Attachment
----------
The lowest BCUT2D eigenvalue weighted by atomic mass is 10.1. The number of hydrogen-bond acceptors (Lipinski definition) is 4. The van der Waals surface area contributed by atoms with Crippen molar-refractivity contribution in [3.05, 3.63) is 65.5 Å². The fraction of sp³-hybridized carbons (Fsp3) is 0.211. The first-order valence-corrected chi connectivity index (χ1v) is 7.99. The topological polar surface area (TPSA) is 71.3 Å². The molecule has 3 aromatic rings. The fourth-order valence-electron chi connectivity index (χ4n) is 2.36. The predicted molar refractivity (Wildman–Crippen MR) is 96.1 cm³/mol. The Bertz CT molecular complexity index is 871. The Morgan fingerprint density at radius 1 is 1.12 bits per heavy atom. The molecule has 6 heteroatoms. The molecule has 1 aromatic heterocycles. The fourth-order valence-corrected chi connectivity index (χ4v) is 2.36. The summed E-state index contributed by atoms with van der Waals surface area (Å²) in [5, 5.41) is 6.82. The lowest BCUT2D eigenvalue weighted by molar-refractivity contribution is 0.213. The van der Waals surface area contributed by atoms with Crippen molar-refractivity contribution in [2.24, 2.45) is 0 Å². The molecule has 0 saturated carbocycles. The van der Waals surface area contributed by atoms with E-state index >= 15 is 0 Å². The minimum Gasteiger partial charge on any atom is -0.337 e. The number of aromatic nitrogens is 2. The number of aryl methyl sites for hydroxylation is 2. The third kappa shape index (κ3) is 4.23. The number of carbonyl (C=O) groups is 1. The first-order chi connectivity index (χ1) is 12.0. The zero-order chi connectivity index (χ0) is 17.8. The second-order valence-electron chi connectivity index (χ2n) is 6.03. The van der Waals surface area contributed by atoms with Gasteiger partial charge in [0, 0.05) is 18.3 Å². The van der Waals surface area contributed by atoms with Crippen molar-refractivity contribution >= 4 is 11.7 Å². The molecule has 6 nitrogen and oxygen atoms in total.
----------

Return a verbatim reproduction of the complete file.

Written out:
The lowest BCUT2D eigenvalue weighted by atomic mass is 10.1. The number of hydrogen-bond acceptors (Lipinski definition) is 4. The van der Waals surface area contributed by atoms with Crippen molar-refractivity contribution in [3.05, 3.63) is 65.5 Å². The fraction of sp³-hybridized carbons (Fsp3) is 0.211. The first-order valence-corrected chi connectivity index (χ1v) is 7.99. The topological polar surface area (TPSA) is 71.3 Å². The molecule has 3 aromatic rings. The fourth-order valence-electron chi connectivity index (χ4n) is 2.36. The predicted molar refractivity (Wildman–Crippen MR) is 96.1 cm³/mol. The Bertz CT molecular complexity index is 871. The Morgan fingerprint density at radius 1 is 1.12 bits per heavy atom. The molecule has 6 heteroatoms. The molecule has 1 aromatic heterocycles. The fourth-order valence-corrected chi connectivity index (χ4v) is 2.36. The summed E-state index contributed by atoms with van der Waals surface area (Å²) in [5, 5.41) is 6.82. The lowest BCUT2D eigenvalue weighted by molar-refractivity contribution is 0.213. The van der Waals surface area contributed by atoms with Crippen molar-refractivity contribution in [2.24, 2.45) is 0 Å². The molecule has 0 saturated carbocycles. The van der Waals surface area contributed by atoms with E-state index >= 15 is 0 Å². The minimum Gasteiger partial charge on any atom is -0.337 e. The number of aromatic nitrogens is 2. The number of aryl methyl sites for hydroxylation is 2. The third kappa shape index (κ3) is 4.23. The number of carbonyl (C=O) groups is 1. The first-order chi connectivity index (χ1) is 12.0. The zero-order chi connectivity index (χ0) is 17.8. The second-order valence-electron chi connectivity index (χ2n) is 6.03. The van der Waals surface area contributed by atoms with Gasteiger partial charge in [0, 0.05) is 18.3 Å². The van der Waals surface area contributed by atoms with Crippen molar-refractivity contribution >= 4 is 11.7 Å². The molecule has 6 nitrogen and oxygen atoms in total.